Federal judge blasts sheriff in Marion County Jail lawsuit

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INDIANAPOLIS, Ind.-- In June of 2014, the Marion County sheriff joined a computer case management system called “Odyssey” to better track criminal defendants from court to the jail and eventually to freedom. From the start, the jail’s end of the system was flawed by inadequate software, leading to thousands of offenders being held in jail for hours or days longer than the courts intended.

Five ex-inmates sued the Marion County sheriff in federal court.

Now, U.S. District Judge Richard Young has ruled on a motion to allow thousands of former offenders to be represented as a class and participate in any potential settlement if it's proven any of them spent an unreasonable amount of time in the jail after a judge ordered their release or they posted bond.

Citing deposition testimony by the sheriff’s own employees and commanders, Judge Young granted the class action status and found, “this evidence is sufficient for purposes of class certification to establish that the Sheriff adopted a policy of deliberate delay,” and, “The Sheriff continued to use Offender Management System even though he was aware that its continued use caused undue delay in the release of inmates,” and, “The court finds these systemic and gross deficiencies in OMS, of which the Sheriff was aware and resulted in violation of the Plaintiffs’ constitutional rights, indicates for purposes of class certification that the Sheriff acted with deliberate indifference.”

The Marion County sheriff told FOX59 that it does not comment on pending litigation.

“I think there’s at least 5,000 people that were held from 2014 until the end of 2017 who were held over 24 hours after they were ordered to be released,” said Richard Waples, the attorney who filed the lawsuit on behalf of the offenders. “We’re still getting calls from people who were over detained so we know that it's still a problem.”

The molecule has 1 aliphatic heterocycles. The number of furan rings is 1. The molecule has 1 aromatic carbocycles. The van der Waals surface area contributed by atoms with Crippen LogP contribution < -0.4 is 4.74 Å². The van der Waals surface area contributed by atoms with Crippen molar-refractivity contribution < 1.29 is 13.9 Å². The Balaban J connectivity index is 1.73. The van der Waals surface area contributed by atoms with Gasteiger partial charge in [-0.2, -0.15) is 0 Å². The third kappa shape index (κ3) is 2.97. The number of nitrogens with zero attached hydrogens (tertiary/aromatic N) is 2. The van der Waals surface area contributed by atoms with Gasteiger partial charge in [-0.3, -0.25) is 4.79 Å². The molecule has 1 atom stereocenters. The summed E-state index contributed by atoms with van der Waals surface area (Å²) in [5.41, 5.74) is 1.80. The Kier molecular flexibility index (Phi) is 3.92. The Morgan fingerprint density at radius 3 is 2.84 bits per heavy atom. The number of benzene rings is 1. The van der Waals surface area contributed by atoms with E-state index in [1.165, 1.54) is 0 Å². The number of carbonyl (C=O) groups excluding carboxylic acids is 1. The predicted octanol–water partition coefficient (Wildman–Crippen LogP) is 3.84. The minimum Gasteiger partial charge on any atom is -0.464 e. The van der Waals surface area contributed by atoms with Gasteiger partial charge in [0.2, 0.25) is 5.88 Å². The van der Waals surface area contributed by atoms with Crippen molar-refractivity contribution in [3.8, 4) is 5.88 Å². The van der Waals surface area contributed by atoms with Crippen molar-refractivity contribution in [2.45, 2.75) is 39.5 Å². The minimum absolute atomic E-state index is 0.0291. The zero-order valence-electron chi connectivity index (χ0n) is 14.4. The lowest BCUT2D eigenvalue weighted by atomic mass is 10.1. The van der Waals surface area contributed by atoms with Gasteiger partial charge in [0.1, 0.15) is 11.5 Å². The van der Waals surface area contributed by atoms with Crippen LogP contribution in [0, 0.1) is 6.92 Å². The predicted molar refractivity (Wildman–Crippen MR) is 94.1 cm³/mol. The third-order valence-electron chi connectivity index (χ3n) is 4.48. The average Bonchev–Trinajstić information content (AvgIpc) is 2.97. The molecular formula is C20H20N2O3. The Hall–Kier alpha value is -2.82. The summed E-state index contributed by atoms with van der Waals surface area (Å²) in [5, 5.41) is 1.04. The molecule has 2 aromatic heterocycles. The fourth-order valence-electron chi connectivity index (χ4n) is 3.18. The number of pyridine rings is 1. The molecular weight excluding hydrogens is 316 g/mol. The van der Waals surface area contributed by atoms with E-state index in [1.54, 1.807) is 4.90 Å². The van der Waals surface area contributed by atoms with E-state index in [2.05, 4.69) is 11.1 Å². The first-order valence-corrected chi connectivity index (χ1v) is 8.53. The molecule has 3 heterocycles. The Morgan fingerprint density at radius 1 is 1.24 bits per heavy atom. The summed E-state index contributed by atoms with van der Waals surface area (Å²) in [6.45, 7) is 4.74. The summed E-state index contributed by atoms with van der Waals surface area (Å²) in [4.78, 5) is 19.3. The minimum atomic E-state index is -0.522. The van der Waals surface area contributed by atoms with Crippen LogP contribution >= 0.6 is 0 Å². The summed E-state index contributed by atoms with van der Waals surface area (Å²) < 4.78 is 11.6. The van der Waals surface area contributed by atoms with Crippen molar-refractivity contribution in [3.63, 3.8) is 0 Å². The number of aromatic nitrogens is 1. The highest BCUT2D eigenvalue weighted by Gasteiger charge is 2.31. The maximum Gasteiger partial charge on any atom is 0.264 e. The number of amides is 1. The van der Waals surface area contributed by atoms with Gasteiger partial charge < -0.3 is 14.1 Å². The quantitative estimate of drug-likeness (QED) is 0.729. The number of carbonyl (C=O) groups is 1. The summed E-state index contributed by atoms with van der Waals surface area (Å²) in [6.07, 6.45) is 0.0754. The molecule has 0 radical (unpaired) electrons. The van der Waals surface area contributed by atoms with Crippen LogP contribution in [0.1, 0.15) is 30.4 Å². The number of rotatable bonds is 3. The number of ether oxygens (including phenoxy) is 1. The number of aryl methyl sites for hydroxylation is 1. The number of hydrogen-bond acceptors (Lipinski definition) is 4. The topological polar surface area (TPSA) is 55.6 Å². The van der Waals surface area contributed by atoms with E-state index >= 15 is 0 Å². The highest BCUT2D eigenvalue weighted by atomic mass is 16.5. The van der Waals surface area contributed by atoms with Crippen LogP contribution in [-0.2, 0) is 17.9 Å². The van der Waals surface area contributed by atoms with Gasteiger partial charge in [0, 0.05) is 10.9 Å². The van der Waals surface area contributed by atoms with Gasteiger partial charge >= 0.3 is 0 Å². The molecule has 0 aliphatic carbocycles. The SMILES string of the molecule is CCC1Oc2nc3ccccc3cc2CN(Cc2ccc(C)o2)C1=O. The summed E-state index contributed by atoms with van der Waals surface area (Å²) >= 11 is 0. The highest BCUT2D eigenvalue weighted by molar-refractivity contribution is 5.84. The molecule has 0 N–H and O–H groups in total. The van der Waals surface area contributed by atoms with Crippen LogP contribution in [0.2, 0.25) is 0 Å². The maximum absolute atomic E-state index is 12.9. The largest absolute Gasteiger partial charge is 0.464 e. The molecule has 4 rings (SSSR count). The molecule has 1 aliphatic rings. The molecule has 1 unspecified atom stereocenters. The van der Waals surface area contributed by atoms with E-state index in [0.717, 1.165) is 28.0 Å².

During a FOX59 investigation, offenders said they were routinely told by jail personnel that the Marion County Sheriff had up to 72 hours to release an inmate after bond was paid or a judge’s order was received.

“We have several inmates who have said that’s what they were told by several different guards at the jail,” said Waples. “The sheriff acknowledged that that was never a program or a policy of the sheriff’s office and yet acknowledged that his own officers were telling the inmates that.”

In March of 2015, then-Sheriff John Layton issued a memo to his staff reminding them there was no 72- hour release policy.

The lawsuit also claims that Layton received an off-the-shelf software system in 2014 that was not compatible with the court’s computers from a company that held the jail’s contract on the inmate phone call system.

“Sheriff Layton became sheriff and was approached by GTL,” said attorney John Young. “GTL provided to Sheriff Layton the phone system that the inmates use that the sheriff and GTL make quite a bit of money, as much as seven figures a year for that captive audience.  So GTL, in order to guarantee the contract for the phones, offered to the sheriff this program OMS for free.

“We found that the Sheriff did not vet this program to determine whether it would work with Odyssey, the court’s program, and went ahead and made the decision to accept that program despite not knowing whether it communicated. They found out that it did not communicate. They then decided that they were not going to attempt to figure out how many people were being detained as a result of the failure.”

As a result, Waples said his firm had to build its own data base and has spent $250,000 on a software system to track offenders, their bonds, court orders and release times during the years 2014-2017.

“Most counties in Indiana release people within 15 minutes to an hour, maybe two hours,” he said. “Marion County, it’s a bigger county, maybe a little bit longer, but it shouldn’t take any more than three or four or five or six hours at the absolute most.”

A random study conducted for Marion Superior Court judges in 2017 found offenders held for 20-46 hours past their court-ordered time of release.

“It’s a substantial number,” said Waples. “There’s a lot of people who have lost a lot of time sitting in jail, they’ve lost jobs, they’ve lost time with their family, and it's cost us as taxpayers more money to keep people in jail who shouldn’t be there. We’ve got an overcrowding problem and yet we keep people that aren’t supposed to be there in jail.”

“What’s happening here is individuals who have a right to be released are being deprived of their liberty, a constitutional right, that we take very seriously,” said Young, the co-counsel on the case.

Both sides have asked the federal court to issue a summary judgement to a finding of facts in the case which may accelerate a settlement and a formula to determine which offenders are eligible for a payout.

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